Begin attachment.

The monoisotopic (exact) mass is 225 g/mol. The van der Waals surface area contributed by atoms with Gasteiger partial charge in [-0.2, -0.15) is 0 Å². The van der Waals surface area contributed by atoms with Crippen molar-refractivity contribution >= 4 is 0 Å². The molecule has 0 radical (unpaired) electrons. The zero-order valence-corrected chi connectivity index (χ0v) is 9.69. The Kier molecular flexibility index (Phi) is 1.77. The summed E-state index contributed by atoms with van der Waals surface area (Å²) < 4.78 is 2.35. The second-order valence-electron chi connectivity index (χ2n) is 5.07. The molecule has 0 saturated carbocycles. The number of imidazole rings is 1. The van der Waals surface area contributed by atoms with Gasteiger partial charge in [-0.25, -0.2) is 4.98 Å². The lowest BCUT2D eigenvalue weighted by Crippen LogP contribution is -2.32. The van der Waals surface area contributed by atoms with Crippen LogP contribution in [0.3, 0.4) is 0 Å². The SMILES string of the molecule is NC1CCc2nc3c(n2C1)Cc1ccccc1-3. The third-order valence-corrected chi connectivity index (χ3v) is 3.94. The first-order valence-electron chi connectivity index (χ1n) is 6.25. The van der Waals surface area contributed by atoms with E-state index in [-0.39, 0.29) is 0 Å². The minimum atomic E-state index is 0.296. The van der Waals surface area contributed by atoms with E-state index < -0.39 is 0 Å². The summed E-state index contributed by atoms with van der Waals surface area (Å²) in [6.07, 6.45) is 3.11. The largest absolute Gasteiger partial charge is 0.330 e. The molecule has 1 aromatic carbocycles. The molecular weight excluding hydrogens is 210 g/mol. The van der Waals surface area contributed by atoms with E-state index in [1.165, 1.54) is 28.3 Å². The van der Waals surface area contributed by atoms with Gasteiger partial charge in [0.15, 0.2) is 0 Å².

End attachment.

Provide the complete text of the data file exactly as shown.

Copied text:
The monoisotopic (exact) mass is 225 g/mol. The van der Waals surface area contributed by atoms with Gasteiger partial charge in [-0.2, -0.15) is 0 Å². The van der Waals surface area contributed by atoms with Crippen molar-refractivity contribution >= 4 is 0 Å². The molecule has 0 radical (unpaired) electrons. The zero-order valence-corrected chi connectivity index (χ0v) is 9.69. The Kier molecular flexibility index (Phi) is 1.77. The summed E-state index contributed by atoms with van der Waals surface area (Å²) < 4.78 is 2.35. The second-order valence-electron chi connectivity index (χ2n) is 5.07. The molecule has 0 saturated carbocycles. The number of imidazole rings is 1. The van der Waals surface area contributed by atoms with Gasteiger partial charge in [-0.25, -0.2) is 4.98 Å². The lowest BCUT2D eigenvalue weighted by Crippen LogP contribution is -2.32. The van der Waals surface area contributed by atoms with Crippen LogP contribution in [0.3, 0.4) is 0 Å². The SMILES string of the molecule is NC1CCc2nc3c(n2C1)Cc1ccccc1-3. The third-order valence-corrected chi connectivity index (χ3v) is 3.94. The first-order valence-electron chi connectivity index (χ1n) is 6.25. The van der Waals surface area contributed by atoms with E-state index in [-0.39, 0.29) is 0 Å². The minimum atomic E-state index is 0.296. The van der Waals surface area contributed by atoms with E-state index < -0.39 is 0 Å². The summed E-state index contributed by atoms with van der Waals surface area (Å²) in [6.07, 6.45) is 3.11. The largest absolute Gasteiger partial charge is 0.330 e. The molecule has 1 aromatic carbocycles. The molecular weight excluding hydrogens is 210 g/mol. The van der Waals surface area contributed by atoms with E-state index in [1.165, 1.54) is 28.3 Å². The van der Waals surface area contributed by atoms with Gasteiger partial charge in [0.15, 0.2) is 0 Å².